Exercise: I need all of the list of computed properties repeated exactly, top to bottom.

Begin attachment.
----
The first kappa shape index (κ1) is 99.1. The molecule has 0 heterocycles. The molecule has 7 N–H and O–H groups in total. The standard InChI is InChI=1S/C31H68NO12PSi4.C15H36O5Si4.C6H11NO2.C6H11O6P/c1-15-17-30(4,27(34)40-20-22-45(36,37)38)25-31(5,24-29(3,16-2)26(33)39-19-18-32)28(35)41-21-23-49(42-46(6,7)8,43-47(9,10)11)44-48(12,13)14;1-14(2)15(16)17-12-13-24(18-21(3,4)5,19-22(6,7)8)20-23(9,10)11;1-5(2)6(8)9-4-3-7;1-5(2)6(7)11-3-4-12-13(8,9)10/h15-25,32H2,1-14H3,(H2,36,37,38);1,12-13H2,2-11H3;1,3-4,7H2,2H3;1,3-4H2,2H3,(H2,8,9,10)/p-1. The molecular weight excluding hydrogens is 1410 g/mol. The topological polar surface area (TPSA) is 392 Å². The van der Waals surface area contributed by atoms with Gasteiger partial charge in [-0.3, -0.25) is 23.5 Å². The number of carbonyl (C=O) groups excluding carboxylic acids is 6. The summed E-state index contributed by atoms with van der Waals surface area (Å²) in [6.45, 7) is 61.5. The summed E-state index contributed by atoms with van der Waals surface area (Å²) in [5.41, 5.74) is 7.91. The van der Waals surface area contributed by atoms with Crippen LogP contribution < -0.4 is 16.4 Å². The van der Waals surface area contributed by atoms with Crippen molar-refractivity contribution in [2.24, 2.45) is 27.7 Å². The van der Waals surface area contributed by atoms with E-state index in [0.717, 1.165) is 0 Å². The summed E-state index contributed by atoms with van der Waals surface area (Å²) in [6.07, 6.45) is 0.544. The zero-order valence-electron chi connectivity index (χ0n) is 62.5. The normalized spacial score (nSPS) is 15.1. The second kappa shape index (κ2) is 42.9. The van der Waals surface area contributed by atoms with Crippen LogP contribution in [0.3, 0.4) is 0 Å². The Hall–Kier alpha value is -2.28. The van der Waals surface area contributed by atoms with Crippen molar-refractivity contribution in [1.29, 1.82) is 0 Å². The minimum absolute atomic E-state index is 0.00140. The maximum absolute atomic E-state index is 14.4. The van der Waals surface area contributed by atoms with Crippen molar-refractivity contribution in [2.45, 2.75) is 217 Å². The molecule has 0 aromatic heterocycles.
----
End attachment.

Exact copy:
The first kappa shape index (κ1) is 99.1. The molecule has 0 heterocycles. The molecule has 7 N–H and O–H groups in total. The standard InChI is InChI=1S/C31H68NO12PSi4.C15H36O5Si4.C6H11NO2.C6H11O6P/c1-15-17-30(4,27(34)40-20-22-45(36,37)38)25-31(5,24-29(3,16-2)26(33)39-19-18-32)28(35)41-21-23-49(42-46(6,7)8,43-47(9,10)11)44-48(12,13)14;1-14(2)15(16)17-12-13-24(18-21(3,4)5,19-22(6,7)8)20-23(9,10)11;1-5(2)6(8)9-4-3-7;1-5(2)6(7)11-3-4-12-13(8,9)10/h15-25,32H2,1-14H3,(H2,36,37,38);1,12-13H2,2-11H3;1,3-4,7H2,2H3;1,3-4H2,2H3,(H2,8,9,10)/p-1. The molecular weight excluding hydrogens is 1410 g/mol. The topological polar surface area (TPSA) is 392 Å². The van der Waals surface area contributed by atoms with Gasteiger partial charge in [-0.3, -0.25) is 23.5 Å². The number of carbonyl (C=O) groups excluding carboxylic acids is 6. The summed E-state index contributed by atoms with van der Waals surface area (Å²) in [6.45, 7) is 61.5. The summed E-state index contributed by atoms with van der Waals surface area (Å²) in [5.41, 5.74) is 7.91. The van der Waals surface area contributed by atoms with Crippen LogP contribution < -0.4 is 16.4 Å². The van der Waals surface area contributed by atoms with Crippen molar-refractivity contribution in [2.24, 2.45) is 27.7 Å². The van der Waals surface area contributed by atoms with E-state index in [0.717, 1.165) is 0 Å². The summed E-state index contributed by atoms with van der Waals surface area (Å²) in [6.07, 6.45) is 0.544. The zero-order valence-electron chi connectivity index (χ0n) is 62.5. The normalized spacial score (nSPS) is 15.1. The second kappa shape index (κ2) is 42.9. The van der Waals surface area contributed by atoms with Crippen LogP contribution in [0.3, 0.4) is 0 Å². The Hall–Kier alpha value is -2.28. The van der Waals surface area contributed by atoms with Crippen molar-refractivity contribution in [1.29, 1.82) is 0 Å². The minimum absolute atomic E-state index is 0.00140. The maximum absolute atomic E-state index is 14.4. The van der Waals surface area contributed by atoms with Crippen molar-refractivity contribution in [2.45, 2.75) is 217 Å². The molecule has 0 aromatic heterocycles.